Let’s talk more about your technique: You use different kinds of clay for your work.

Yes, I use a unique technique called spiral wedging (rahō). It’s a technique that requires the use of the wheel. I form the piece, made with Bizen clay, on a wheel, and then I apply a porcelain slip on it. I mark the liquid surface of white porcelain with a comb, creating white lines that stand out from the dark clay beneath. Then I make the vase expand by modelling it from the inside with my hand, while the wheel turns. This creates a spiral pattern that follows geometrical proportions naturally. Then I use a blowtorch to dry it quickly, which in turns creates cracks on the porcelain slip.

This is, in fact, your signature technique. Did you invent it?

I learned the basic techniques as a student. Maturing as an artist, I tried to learn more techniques and combine them with the ones I already knew how to use, and this is the way I ended up evolving this original style.

When we met in Tokyo, in April 2021, you told me that the porcelain you use as slip actually originates from the Bizen territory.

Yes. I dig it myself. Potters in Bizen do not use this porcelain, as the clay that everybody associates with the name Bizen is a dark stoneware clay made from rice-field earth. Anything made with that white porcelain instead of the traditional clay would not be considered truly ‘Bizen’. Also, the porcelain mine in Bizen is owned by a brick factory, and it is forbidden to dig it. However, I received special permission from the director of that company, since using that specific porcelain is part of my artistic project.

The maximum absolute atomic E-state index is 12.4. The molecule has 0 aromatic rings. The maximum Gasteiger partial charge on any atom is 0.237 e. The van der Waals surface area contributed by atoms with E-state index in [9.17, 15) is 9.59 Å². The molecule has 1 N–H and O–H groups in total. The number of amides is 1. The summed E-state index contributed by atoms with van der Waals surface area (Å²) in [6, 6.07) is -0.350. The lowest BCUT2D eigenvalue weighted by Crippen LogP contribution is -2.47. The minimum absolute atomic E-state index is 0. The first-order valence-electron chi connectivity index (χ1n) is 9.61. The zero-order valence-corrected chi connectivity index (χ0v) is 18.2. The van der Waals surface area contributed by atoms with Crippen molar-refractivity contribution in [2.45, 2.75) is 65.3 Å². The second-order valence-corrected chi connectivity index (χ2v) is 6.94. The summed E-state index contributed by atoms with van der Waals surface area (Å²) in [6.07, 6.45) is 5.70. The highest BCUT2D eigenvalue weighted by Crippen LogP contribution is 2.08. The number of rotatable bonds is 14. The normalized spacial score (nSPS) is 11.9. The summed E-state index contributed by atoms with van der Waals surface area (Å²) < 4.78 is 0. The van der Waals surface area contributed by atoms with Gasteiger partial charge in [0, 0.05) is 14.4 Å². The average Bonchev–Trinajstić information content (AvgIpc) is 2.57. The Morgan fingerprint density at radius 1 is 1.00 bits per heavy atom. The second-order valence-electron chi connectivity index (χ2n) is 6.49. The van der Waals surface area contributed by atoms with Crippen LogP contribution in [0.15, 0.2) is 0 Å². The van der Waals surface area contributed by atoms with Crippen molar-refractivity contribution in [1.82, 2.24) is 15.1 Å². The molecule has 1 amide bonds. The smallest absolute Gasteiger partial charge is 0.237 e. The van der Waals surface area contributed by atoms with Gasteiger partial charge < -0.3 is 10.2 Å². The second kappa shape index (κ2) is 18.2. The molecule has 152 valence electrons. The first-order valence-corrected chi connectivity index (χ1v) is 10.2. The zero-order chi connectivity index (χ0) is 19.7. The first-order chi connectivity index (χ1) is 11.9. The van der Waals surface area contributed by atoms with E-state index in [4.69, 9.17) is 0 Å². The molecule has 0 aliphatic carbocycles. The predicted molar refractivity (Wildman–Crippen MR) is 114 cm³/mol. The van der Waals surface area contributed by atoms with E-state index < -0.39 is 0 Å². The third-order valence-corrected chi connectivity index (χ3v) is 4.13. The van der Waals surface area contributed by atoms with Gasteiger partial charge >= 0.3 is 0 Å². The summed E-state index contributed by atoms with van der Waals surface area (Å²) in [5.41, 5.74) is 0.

Have you ever found other kinds of clay that have properties similar to Bizen clay?

Yes, in the UK I could find a very nice clay in Devon. There are clays in the world that have an even more distinctive character compared to Bizen clay. What makes Bizen-yaki special is the way the unglazed clay is fired (yakishime), and all the attention and the techniques required by the firing process.

What is your most famous series of pieces?

Well, so far spiral wedging is my most personal technique. For example, the larger vases made with that spiral technique are also quite popular in the UK and are considered my signature series. But recently I have been trying to experiment new techniques: for example, by using wild, rough porcelain, which is completely new, not only in the Bizen context. I am also experimenting on the marbling technique, which together with the spiral wedging reveals the character of the different materials used on the surface of the objects.